Decades ago, long before mortuaries were built in the country, some communities like the Agikuyu people didn't bury their loved ones in an orderly manner as it is done today. When a person neared their death, they were taken into the bushes away from the homestead where they would await their death. After they died, no form of burial was carried out, they were eaten by wild animals and vultures. If death occured while someone was still in their homes, the person was wrapped up in a clothing and thrown into the bushes.
Some years later, somehow the people begun to find it more suitable to bury their loved ones decently. They started digging very shallow graves to bury the dead without a coffin.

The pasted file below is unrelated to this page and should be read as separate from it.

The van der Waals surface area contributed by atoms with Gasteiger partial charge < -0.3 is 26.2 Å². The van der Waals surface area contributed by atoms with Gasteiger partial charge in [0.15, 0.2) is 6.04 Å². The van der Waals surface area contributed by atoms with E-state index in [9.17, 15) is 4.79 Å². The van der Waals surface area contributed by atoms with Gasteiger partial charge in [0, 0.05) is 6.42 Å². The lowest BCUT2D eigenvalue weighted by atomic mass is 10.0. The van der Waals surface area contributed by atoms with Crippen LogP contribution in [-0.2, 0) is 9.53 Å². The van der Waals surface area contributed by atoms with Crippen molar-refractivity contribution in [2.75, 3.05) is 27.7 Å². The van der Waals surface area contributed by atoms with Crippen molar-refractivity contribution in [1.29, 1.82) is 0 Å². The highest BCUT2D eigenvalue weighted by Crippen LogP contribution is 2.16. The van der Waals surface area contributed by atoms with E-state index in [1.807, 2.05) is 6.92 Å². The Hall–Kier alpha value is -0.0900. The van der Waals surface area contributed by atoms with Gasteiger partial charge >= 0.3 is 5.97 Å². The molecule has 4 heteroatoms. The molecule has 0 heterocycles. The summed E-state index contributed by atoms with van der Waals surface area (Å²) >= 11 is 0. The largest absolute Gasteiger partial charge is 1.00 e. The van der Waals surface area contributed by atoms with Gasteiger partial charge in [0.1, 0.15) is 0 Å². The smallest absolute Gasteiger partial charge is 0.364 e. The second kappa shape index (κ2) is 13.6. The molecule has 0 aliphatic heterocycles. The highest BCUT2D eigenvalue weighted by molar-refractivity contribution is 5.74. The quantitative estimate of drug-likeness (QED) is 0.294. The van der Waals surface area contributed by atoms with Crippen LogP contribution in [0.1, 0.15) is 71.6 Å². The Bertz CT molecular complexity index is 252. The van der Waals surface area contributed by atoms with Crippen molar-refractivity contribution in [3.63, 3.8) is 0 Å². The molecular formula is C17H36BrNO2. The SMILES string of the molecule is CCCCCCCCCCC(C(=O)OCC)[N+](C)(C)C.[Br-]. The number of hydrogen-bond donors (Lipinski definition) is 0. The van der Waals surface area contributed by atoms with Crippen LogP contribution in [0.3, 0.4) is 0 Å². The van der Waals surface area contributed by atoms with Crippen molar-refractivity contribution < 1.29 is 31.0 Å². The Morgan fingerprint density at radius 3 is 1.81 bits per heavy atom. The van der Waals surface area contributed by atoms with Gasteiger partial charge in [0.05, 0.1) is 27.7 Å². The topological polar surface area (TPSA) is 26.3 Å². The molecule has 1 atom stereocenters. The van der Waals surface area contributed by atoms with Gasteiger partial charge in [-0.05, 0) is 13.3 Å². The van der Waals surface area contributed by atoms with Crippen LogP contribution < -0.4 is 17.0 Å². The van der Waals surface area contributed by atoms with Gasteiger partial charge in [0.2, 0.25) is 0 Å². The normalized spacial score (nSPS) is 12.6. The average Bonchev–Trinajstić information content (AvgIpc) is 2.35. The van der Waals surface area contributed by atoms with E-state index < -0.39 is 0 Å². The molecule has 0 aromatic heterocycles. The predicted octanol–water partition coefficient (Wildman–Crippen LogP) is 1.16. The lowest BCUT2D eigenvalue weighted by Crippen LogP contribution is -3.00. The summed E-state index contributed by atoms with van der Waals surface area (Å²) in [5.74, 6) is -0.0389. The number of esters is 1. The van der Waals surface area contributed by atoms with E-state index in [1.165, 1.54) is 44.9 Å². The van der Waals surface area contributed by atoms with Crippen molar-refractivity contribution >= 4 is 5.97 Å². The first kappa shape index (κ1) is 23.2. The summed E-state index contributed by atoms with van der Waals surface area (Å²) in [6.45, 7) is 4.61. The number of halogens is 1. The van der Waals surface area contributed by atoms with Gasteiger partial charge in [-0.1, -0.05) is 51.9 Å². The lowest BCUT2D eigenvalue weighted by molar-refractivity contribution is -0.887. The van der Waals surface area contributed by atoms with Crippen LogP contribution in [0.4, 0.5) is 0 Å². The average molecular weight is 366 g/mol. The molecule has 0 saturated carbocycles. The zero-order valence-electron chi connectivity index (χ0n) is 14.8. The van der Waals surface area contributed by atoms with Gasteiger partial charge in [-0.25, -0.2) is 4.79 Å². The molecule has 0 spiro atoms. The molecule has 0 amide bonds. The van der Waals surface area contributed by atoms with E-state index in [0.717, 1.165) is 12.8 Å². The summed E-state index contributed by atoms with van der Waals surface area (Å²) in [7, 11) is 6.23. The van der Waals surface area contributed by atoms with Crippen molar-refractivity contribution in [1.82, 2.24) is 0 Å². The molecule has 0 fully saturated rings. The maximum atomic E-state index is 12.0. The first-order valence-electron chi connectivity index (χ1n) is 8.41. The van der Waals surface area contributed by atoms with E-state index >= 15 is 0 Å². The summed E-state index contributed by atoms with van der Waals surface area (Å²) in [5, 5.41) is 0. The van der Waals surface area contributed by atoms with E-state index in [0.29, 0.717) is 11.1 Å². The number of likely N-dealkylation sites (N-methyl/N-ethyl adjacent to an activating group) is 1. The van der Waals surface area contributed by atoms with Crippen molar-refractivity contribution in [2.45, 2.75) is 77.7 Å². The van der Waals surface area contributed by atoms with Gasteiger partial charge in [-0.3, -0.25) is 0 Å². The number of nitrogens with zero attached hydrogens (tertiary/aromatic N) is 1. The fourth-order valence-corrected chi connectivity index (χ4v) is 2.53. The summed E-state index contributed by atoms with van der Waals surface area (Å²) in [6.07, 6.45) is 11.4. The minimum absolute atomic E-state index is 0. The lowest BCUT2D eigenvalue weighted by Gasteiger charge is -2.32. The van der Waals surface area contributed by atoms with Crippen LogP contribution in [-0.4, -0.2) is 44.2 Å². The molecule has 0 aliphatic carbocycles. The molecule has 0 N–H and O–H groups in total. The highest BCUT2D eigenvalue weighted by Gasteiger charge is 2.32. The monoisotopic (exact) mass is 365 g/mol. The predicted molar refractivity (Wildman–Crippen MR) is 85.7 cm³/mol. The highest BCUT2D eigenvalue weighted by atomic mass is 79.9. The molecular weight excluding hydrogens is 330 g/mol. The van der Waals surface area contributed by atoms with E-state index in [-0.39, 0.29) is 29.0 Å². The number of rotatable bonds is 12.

As burying people decently gathered more popularity, mourners begun to visit the family of the deceased and it would take a couple of days before the burial took place. Still, mortuaries weren't used by the majority, so they preserved the dead body at home awaiting burial.
But how did they preserve the dead bodies? They would lay the corpse on split banana stems which acted as a freezer. Kerosene was also poured all over the corpse and in some instances, the body would have a deep cut around the belly so that it couldn't swell up.
How do you think burials were conducted in your community long before the use of coffins and mortuaries?
Content created and supplied by: EveKN (via Opera News )